We were soon at the decision point about where else to go in the time left. We had designed our route to give us lots of different options at the end, with a road ride back to the finish. We had an hour left, which based on our average speed so far was enough to do the shortest loop back. We set off, but a few minutes later I said “hmmm, Lucy, I’ve been thinking, and we seriously might be able to go out and get number 19 as well”. I have a habit of doing this and being much too optimistic, but this time I was confident, as our speed on the road should be much faster and it was worth 20 points! Luckily Lucy agreed and we went for it. Last summer she was out of running action for a long while, and therefore doing more biking. It showed as there was no help needed and in the final leg back we were taking turns to draft in a two-up time trial. Definitely the right decision, as we rolled in only 2.5 minutes late (6 penalty points).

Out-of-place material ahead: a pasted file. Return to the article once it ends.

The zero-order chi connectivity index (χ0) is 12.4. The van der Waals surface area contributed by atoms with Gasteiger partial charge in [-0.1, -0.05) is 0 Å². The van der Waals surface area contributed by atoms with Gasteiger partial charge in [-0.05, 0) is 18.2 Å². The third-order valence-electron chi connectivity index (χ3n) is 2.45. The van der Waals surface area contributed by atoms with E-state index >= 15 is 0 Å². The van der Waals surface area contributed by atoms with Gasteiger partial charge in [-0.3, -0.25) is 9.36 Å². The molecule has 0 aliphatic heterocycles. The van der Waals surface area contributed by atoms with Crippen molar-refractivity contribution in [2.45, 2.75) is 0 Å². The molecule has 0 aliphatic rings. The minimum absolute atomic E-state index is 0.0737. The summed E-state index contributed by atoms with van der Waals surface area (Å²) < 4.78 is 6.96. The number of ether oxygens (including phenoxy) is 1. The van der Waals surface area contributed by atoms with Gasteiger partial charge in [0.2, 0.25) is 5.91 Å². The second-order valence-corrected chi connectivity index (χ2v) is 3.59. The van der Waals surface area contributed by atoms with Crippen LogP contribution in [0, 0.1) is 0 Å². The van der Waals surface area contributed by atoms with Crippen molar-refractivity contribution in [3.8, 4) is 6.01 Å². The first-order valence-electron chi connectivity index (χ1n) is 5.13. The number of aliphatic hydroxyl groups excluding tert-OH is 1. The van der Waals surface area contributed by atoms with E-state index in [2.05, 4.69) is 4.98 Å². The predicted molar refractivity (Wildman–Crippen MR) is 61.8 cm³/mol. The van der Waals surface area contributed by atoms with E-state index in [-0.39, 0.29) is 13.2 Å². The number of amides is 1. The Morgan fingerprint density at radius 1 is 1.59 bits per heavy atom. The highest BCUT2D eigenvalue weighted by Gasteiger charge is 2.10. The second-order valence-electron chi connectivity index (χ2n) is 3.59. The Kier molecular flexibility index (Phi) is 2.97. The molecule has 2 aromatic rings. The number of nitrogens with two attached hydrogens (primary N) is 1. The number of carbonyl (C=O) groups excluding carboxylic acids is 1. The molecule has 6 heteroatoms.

My tummy muscles were spasming and I was a bit light headed. Definitely something wasn’t quite right! But although we hadn’t got as many controls as we sometimes do, we thought it had been a tough course. Lucy did also admit that we had run harder than usual, which made me feel a bit better. At prize giving (results), it turned out we had done very well and I really cheered up – we were only beaten by a male pair and 6 male solos. My favourite bit was the ‘oooooh’ in the hall when our score was announced :-).
Conversation and chat resumed at normal levels after we stopped at the services and I stocked my body up on sugary and salty items. It was good to compete with Lucy again after so many months, and to find we hadn’t lost what we learnt last year about how to have a good race together.
The best bit of the journey home was the train trip back from Doncaster. I’d saved up some reward points from my extensive train travel across the UK and been able to get a free first class seat. Loads of leg room, free wifi and complimentary second breakfast were much appreciated by this weary adventure racer!